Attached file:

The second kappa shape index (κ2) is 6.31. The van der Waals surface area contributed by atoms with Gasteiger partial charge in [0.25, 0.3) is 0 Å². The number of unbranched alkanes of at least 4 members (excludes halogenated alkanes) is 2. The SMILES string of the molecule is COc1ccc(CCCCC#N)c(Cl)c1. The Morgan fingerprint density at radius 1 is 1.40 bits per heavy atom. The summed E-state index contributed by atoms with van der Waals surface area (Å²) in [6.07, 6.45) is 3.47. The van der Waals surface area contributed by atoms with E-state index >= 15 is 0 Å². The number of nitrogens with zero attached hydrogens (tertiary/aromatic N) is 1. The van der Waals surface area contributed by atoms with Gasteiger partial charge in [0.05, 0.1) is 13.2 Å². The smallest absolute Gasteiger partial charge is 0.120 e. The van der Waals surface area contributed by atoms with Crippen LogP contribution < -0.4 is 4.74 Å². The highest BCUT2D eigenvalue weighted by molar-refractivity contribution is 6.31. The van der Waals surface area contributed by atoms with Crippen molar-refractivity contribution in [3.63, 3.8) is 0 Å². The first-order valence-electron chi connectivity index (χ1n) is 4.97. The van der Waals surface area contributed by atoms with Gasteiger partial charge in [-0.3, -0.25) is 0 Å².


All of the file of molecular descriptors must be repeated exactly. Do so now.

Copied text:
The second kappa shape index (κ2) is 6.31. The van der Waals surface area contributed by atoms with Gasteiger partial charge in [0.25, 0.3) is 0 Å². The number of unbranched alkanes of at least 4 members (excludes halogenated alkanes) is 2. The SMILES string of the molecule is COc1ccc(CCCCC#N)c(Cl)c1. The Morgan fingerprint density at radius 1 is 1.40 bits per heavy atom. The summed E-state index contributed by atoms with van der Waals surface area (Å²) in [6.07, 6.45) is 3.47. The van der Waals surface area contributed by atoms with E-state index >= 15 is 0 Å². The number of nitrogens with zero attached hydrogens (tertiary/aromatic N) is 1. The van der Waals surface area contributed by atoms with Gasteiger partial charge in [0.05, 0.1) is 13.2 Å². The smallest absolute Gasteiger partial charge is 0.120 e. The van der Waals surface area contributed by atoms with Crippen LogP contribution < -0.4 is 4.74 Å². The highest BCUT2D eigenvalue weighted by molar-refractivity contribution is 6.31. The van der Waals surface area contributed by atoms with Crippen molar-refractivity contribution in [3.63, 3.8) is 0 Å². The first-order valence-electron chi connectivity index (χ1n) is 4.97. The van der Waals surface area contributed by atoms with Gasteiger partial charge in [-0.3, -0.25) is 0 Å².